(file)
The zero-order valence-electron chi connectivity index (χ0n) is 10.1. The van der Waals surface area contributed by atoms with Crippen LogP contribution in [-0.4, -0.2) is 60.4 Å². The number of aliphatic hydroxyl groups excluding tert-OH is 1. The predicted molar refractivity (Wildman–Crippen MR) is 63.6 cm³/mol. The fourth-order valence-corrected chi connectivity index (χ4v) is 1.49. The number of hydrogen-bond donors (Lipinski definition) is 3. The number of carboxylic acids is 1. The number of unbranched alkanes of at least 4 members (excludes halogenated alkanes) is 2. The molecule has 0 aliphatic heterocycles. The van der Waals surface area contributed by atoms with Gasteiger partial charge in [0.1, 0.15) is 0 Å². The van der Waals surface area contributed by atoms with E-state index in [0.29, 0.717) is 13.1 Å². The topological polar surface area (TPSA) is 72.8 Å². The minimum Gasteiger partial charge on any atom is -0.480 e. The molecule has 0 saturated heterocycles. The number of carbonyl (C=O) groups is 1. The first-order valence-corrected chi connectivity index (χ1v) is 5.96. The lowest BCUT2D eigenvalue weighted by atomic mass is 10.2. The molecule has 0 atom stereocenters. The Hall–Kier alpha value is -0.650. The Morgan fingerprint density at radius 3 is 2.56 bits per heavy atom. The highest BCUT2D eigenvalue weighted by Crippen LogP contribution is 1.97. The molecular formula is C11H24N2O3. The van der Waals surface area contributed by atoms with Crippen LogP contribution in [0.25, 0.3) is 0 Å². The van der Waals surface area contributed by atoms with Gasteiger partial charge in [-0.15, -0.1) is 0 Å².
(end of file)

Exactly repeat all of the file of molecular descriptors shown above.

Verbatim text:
The zero-order valence-electron chi connectivity index (χ0n) is 10.1. The van der Waals surface area contributed by atoms with Crippen LogP contribution in [-0.4, -0.2) is 60.4 Å². The number of aliphatic hydroxyl groups excluding tert-OH is 1. The predicted molar refractivity (Wildman–Crippen MR) is 63.6 cm³/mol. The fourth-order valence-corrected chi connectivity index (χ4v) is 1.49. The number of hydrogen-bond donors (Lipinski definition) is 3. The number of carboxylic acids is 1. The number of unbranched alkanes of at least 4 members (excludes halogenated alkanes) is 2. The molecule has 0 aliphatic heterocycles. The van der Waals surface area contributed by atoms with Gasteiger partial charge in [0.1, 0.15) is 0 Å². The van der Waals surface area contributed by atoms with E-state index in [0.29, 0.717) is 13.1 Å². The topological polar surface area (TPSA) is 72.8 Å². The minimum Gasteiger partial charge on any atom is -0.480 e. The molecule has 0 saturated heterocycles. The number of carbonyl (C=O) groups is 1. The first-order valence-corrected chi connectivity index (χ1v) is 5.96. The lowest BCUT2D eigenvalue weighted by atomic mass is 10.2. The molecule has 0 atom stereocenters. The Hall–Kier alpha value is -0.650. The Morgan fingerprint density at radius 3 is 2.56 bits per heavy atom. The highest BCUT2D eigenvalue weighted by Crippen LogP contribution is 1.97. The molecular formula is C11H24N2O3. The van der Waals surface area contributed by atoms with Crippen LogP contribution in [0.25, 0.3) is 0 Å². The van der Waals surface area contributed by atoms with Gasteiger partial charge in [-0.15, -0.1) is 0 Å².